Friday, August 26, 2011


   Common Bladderworts (Utricularia macrorhiza) are floating carnivorous plants that lurk among the lilies in the lakes and ponds around here. For some reason, my old Peterson guide calls this plant the Greater Bladderwort, or Utricularia vulgaris,   I've also heard of bladderwort being called "popweed" for the popping sounds that the bladders makes when the plant is lifted out of the water.
    Much of year the bladderworts are inconspicuous, but they are more noticeable this time of year because their small yellow flowers are held up out of the water for all to see.
  Even so, the flowers are easy to miss.  I have canoed among the pond weed and lilies and suddenly noticed the bladderwort's flowers surrounding me.  Their abundance can be surprising.
The flower of the Common Bladderwort, Utricularia macrorhiza
 Even more surprising then those flowers are the bladderwort's tiny but sophisticated traps.  In the photo below a bladderwort is floating among the lilypads. Those numerous pouches are its high-speed suction traps.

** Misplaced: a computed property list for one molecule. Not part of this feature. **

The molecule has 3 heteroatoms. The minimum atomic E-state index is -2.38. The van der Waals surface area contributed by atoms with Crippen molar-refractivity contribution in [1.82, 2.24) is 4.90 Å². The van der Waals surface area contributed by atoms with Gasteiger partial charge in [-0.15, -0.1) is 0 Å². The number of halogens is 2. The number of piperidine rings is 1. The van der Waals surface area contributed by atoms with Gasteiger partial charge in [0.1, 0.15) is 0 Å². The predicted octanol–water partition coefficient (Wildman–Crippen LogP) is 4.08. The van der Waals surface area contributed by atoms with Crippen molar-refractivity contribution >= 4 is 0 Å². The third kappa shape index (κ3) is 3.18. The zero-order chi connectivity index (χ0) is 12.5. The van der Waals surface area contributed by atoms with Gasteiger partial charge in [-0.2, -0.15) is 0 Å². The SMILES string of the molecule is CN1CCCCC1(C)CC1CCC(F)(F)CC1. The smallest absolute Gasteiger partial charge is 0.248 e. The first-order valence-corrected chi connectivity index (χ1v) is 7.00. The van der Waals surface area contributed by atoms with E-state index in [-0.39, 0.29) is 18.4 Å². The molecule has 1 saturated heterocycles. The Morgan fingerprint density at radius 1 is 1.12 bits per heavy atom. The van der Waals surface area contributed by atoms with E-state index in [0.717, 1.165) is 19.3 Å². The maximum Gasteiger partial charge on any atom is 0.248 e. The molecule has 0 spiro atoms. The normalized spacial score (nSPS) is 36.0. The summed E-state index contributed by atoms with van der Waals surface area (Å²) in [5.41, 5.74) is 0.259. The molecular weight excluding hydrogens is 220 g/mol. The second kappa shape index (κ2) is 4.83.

The free-floating, carnivorous Common Bladderwort, Utricularia macrorhiza
   The carnivorous bladderworts prey on zooplankton.  When an aquatic insect or some other small creature touches the trigger hairs, the trap's mechanism operates with incredible speed and sucks in the victim in less than a millisecond.

   Watch this amazing high-speed video of bladderwort's trap in action.

Video credit: Philippe Marmottant.

With that impressive carnivorous action in mind, I can imagine what is happening in this photo.
   Just under the water's surface there is an extraordinary and secret world that has been made less obscure by high speed cameras and microscopes.
To me, the bladderwort's flower is an emblem of that hidden world.

   Doesn't the Common Bladderwort deserve a more spectacular name?  Even the names, Greater Bladderwort, or Popweed, are hardly descriptive enough.  Oh well, the name, like the bladderwort's inconspicuous flowers, can serve as a reminder of the carnivorous plant's incredible traps firing away just below the water's surface.


  1. You're right. Bladderwort just doesn't cut it as a name.

  2. Anonymous8/28/2011

    That is a great video. TFTP! (thanks for the post)

    (geocaching uses TFTC for "thanks for the cache". Your finds are usually way better than geocaches, Dana!)

    Arlyn Kauffman